Lucerne – At the 2nd Symposium of the Sustainability Network Central Switzerland, more than 100 participants exchanged views on opportunities and hurdles on the way to Switzerland’s climate goals. They discussed various aspects of climate change from the perspective of research, business and the federal government.
There was a broad consensus among the participants at the 2nd Symposium of the Sustainability Network Central Switzerland in Lucerne, reports ROI Online, the business portal of Central Switzerland: To combat climate change, a change in values and attitudes is needed in business and society.
In presentations, workshops, and a panel discussion, the organizers aimed to connect stakeholders from a wide range of social sectors with regard to the 2030 Agenda. For example, the federal government’s perspective was represented by the Federal Council’s delegate for the 2030 Agenda, Daniel Dubas. Among other things, he referred to the online agenda toolbox. It provides cantons and municipalities with examples of successful sustainability projects. Such a toolbox is also being developed for SMEs, he said.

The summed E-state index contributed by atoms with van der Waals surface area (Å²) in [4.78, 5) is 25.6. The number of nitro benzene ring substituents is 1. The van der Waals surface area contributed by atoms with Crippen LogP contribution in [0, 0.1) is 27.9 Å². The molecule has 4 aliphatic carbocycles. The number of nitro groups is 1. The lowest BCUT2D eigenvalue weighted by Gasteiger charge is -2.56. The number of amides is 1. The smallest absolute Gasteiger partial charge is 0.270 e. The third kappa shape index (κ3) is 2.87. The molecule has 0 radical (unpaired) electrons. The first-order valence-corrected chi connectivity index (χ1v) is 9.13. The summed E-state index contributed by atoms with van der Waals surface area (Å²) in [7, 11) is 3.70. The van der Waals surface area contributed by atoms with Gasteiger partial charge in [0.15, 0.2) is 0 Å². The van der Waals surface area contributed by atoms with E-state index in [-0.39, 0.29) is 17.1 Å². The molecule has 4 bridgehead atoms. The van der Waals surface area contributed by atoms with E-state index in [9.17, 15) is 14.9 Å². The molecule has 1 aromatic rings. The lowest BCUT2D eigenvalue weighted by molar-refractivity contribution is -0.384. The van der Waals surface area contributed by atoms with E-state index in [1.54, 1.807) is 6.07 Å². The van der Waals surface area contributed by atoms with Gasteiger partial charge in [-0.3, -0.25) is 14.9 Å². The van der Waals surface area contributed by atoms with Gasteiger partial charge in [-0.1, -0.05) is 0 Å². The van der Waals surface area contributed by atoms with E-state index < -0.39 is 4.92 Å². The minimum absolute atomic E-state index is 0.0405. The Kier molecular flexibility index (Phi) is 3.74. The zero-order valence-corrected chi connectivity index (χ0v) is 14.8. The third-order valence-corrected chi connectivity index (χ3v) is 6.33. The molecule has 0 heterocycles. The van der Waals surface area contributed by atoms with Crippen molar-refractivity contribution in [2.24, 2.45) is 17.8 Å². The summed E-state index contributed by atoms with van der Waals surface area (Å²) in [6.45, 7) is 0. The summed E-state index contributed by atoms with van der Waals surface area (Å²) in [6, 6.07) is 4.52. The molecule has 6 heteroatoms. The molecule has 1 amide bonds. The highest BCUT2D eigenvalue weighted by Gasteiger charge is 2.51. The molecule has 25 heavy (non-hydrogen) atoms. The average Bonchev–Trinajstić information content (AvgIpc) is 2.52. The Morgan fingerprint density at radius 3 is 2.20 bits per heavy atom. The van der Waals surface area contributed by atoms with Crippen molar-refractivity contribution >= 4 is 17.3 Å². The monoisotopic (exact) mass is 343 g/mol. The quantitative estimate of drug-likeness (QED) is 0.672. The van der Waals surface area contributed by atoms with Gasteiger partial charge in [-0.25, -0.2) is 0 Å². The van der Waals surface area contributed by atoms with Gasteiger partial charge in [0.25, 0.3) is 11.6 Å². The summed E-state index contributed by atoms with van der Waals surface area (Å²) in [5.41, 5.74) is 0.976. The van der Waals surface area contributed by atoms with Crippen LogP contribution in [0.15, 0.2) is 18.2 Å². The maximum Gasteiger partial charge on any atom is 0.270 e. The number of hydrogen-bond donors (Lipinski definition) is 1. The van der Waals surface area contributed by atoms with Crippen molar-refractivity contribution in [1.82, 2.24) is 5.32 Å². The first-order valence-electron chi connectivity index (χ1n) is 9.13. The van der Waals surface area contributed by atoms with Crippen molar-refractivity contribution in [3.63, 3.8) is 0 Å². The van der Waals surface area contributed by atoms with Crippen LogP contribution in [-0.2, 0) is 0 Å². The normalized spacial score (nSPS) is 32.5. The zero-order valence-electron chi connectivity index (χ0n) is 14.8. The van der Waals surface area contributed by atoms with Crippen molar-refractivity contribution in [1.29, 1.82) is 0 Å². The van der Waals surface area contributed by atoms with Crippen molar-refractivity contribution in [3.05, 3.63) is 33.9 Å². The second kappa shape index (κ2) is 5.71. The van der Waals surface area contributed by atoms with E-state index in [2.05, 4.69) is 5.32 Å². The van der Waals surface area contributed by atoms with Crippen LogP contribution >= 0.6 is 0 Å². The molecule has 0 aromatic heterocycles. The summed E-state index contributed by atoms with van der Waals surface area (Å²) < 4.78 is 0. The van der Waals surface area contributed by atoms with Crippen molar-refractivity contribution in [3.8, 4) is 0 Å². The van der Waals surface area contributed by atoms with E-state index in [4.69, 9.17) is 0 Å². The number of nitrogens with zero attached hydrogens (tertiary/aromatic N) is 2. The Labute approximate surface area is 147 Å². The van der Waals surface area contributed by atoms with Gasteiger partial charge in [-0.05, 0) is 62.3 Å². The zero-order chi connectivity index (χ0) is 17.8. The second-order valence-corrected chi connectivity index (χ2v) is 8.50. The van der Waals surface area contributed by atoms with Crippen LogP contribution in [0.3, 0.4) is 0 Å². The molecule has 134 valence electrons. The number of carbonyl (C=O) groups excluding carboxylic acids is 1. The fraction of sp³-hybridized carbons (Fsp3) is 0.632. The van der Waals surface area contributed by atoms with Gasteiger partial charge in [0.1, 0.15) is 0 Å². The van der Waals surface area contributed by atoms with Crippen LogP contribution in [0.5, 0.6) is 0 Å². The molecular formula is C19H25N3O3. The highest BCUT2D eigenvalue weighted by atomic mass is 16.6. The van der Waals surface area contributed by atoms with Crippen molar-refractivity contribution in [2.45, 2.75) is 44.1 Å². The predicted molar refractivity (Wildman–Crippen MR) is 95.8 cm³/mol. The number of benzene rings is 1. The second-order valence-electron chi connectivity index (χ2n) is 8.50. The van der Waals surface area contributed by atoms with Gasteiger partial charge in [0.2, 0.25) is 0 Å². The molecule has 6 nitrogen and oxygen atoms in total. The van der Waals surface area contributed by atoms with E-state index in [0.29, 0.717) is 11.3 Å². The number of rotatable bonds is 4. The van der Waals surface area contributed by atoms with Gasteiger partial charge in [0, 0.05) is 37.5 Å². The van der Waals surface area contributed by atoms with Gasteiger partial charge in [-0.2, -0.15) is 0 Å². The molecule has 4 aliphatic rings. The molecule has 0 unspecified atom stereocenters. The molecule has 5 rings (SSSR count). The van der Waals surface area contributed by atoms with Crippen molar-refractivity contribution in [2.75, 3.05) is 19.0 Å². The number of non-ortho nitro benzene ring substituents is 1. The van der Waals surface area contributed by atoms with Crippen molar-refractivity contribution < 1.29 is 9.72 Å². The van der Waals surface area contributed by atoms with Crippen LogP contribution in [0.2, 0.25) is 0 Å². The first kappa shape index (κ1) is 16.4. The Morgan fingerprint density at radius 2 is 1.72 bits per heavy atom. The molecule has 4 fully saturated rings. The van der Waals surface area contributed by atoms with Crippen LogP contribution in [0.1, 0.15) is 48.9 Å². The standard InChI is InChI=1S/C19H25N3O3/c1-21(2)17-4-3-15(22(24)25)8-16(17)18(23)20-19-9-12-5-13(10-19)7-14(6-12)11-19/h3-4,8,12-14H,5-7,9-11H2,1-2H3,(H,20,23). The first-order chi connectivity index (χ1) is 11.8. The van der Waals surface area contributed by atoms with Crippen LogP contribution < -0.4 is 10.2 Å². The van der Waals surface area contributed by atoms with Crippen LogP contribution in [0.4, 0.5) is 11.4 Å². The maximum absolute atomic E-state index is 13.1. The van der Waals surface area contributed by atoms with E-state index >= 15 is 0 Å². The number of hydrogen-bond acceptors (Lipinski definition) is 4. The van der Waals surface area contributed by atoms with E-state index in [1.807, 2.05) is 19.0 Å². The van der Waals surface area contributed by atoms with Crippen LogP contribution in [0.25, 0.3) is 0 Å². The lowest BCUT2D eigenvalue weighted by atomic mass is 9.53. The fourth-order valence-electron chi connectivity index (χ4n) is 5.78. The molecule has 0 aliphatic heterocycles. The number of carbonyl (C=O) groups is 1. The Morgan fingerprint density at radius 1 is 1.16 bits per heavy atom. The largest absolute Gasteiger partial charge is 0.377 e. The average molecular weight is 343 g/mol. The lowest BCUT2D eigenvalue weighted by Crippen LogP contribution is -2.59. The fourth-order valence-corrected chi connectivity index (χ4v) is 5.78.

Adrian Derungs, Director of the Central Switzerland Chamber of Commerce and Industry, was among those who represented the business perspective. He, too, had invoked a change in values. In addition, Max Renggli, pioneer of sustainable construction and 2017 winner of the Entrepreneur of the Year award in the Family Business category, had added that there was a need for additional “courage on the part of each individual player, clear guidelines and criteria from the federal government, and at the same time a reduction in unnecessary bureaucracy.”
As co-author of the 2002 report “Climate Risk Management in Swiss and German Companies,” Nadine Berchtold of the Institute for Financial Services Zug at the University of Lucerne showed that large companies had more resources for dealing with climate change than SMEs. That’s why they tend to see more opportunities in it than smaller companies. mm